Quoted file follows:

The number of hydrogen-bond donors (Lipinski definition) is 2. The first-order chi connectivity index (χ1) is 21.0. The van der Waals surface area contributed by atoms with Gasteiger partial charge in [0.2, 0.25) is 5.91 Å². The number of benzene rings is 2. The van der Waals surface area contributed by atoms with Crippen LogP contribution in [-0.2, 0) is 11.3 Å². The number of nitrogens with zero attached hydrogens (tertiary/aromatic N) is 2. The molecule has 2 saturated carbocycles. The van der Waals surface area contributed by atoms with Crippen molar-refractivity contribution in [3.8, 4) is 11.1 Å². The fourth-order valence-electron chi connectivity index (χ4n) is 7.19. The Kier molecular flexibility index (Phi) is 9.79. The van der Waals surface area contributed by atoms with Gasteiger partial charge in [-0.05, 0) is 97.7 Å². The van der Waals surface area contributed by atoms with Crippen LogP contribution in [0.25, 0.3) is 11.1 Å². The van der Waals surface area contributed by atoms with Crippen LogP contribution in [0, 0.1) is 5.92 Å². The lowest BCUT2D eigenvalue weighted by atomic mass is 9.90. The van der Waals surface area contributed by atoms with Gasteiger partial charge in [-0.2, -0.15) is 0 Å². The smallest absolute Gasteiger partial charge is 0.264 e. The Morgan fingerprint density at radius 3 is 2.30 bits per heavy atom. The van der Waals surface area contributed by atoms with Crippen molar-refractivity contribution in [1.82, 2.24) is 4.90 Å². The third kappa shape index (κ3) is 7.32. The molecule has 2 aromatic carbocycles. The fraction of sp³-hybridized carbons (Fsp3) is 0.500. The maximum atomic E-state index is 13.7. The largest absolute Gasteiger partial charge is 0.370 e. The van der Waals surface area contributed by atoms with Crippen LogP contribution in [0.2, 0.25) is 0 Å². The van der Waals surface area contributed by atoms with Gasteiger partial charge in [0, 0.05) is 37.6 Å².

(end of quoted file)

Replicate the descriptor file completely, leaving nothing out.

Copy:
The number of hydrogen-bond donors (Lipinski definition) is 2. The first-order chi connectivity index (χ1) is 21.0. The van der Waals surface area contributed by atoms with Gasteiger partial charge in [0.2, 0.25) is 5.91 Å². The number of benzene rings is 2. The van der Waals surface area contributed by atoms with Crippen LogP contribution in [-0.2, 0) is 11.3 Å². The number of nitrogens with zero attached hydrogens (tertiary/aromatic N) is 2. The molecule has 2 saturated carbocycles. The van der Waals surface area contributed by atoms with Crippen molar-refractivity contribution in [3.8, 4) is 11.1 Å². The fourth-order valence-electron chi connectivity index (χ4n) is 7.19. The Kier molecular flexibility index (Phi) is 9.79. The van der Waals surface area contributed by atoms with Gasteiger partial charge in [-0.05, 0) is 97.7 Å². The van der Waals surface area contributed by atoms with Crippen LogP contribution in [0.25, 0.3) is 11.1 Å². The van der Waals surface area contributed by atoms with Crippen LogP contribution in [0, 0.1) is 5.92 Å². The lowest BCUT2D eigenvalue weighted by atomic mass is 9.90. The van der Waals surface area contributed by atoms with Gasteiger partial charge in [-0.2, -0.15) is 0 Å². The smallest absolute Gasteiger partial charge is 0.264 e. The Morgan fingerprint density at radius 3 is 2.30 bits per heavy atom. The van der Waals surface area contributed by atoms with Crippen molar-refractivity contribution in [1.82, 2.24) is 4.90 Å². The third kappa shape index (κ3) is 7.32. The molecule has 2 aromatic carbocycles. The fraction of sp³-hybridized carbons (Fsp3) is 0.500. The maximum atomic E-state index is 13.7. The largest absolute Gasteiger partial charge is 0.370 e. The van der Waals surface area contributed by atoms with Crippen LogP contribution in [0.2, 0.25) is 0 Å². The van der Waals surface area contributed by atoms with Gasteiger partial charge in [0, 0.05) is 37.6 Å².